Long-term Forecasting: Test your model for accuracy

Forecasting is as much an art as a science. We rely heavily on our past knowledge when creating a forecast; what does a Tuesday look like on average?  What usually happens in the third week of the month? How does next month look in our seasonal trends?  Hopefully we will have a good relationship with other departments in the company so we will know about the marketing that is being mailed out next week or the advert that will be shown during Coronation Street with the new offer.   Or, IT will have told us that the new system is going to go live in three weeks and we have calculated that AHT will rise for a few weeks but in the end will drop as agents get to grips with it. When a new product line is launched we might not have a call history to rely on but we may have a similar product or support line that we already have the data for and we can use this as a template for the forecast.
But inevitably something will happen that we have not planned for.  The recent weather has been unprecedented and while the relevant agencies such as police and transport will have plans in place for weather related incidents a lot of these will have been for more short term incidents. Not many would have planned for floods that have already lasted almost two months with no end in sight for the near future.
It would be easy for us to defend our forecast by saying that we could never have planned for that but we need to learn after the event. We may tag the data so that we can include or exclude it in the next relevant forecast. For example, data from the call patterns during the London Olympics may give us some idea of how the Commonwealth Games in Glasgow may affect calls in July but we would have excluded this data from the 2013 forecasts.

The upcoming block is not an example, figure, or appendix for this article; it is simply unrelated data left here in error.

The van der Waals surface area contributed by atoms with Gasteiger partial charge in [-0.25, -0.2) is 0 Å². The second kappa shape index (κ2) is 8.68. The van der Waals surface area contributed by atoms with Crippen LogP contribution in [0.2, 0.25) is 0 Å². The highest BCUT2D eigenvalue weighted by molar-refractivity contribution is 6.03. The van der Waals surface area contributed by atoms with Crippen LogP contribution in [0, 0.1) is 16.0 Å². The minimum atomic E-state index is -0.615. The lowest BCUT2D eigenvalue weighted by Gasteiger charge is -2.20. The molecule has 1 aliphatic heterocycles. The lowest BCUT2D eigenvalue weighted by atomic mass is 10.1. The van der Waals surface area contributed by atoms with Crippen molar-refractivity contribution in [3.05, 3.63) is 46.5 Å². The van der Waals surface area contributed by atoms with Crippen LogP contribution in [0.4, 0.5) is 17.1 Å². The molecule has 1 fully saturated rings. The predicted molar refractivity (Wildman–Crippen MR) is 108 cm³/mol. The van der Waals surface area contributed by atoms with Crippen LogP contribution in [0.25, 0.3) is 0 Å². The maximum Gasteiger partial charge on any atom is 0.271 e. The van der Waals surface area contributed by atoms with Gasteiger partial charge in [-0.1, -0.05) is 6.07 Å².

But it is also important that we check how accurate our models are for forecasting. For example, what if in the last month we had a mailing go out that we were not aware of or a storm meant a power outage in the area? We had not planned for these in the forecast so unfortunately it was not as accurate as we liked. To test the model we reverse engineer it. Take your model and put the data from last week into it as if you are running a forecast but you are now entering the events that you did not know about. If you had have been aware of these events in advanced how accurate would your forecast have been? If you had tagged the data in my WFM system would it have given you a closer forecast? Hopefully the answer is yes but if not we need to look at the model and see why not so that we can improve in the future. So often models are passed down in the team without much review and we just accept what is coming out of it. On our WFM system have we accurately reflected changes to the telephony system? I sometimes hear people say they don’t feel comfortable with the forecast that comes out of a WFM system but is that because the correct data is being gathered in the first place?

Regular review and reflection can help our forecast accuracy and therefore our credibility with the centre.

Alison Conaghan,
Professional Planning Forum,

This article on Long Term Forecasting forms part of a Resourcing Planning Top Tips newsletter produced by the Professional Planning Forum. If you would like to receive this regularly please sign up here.

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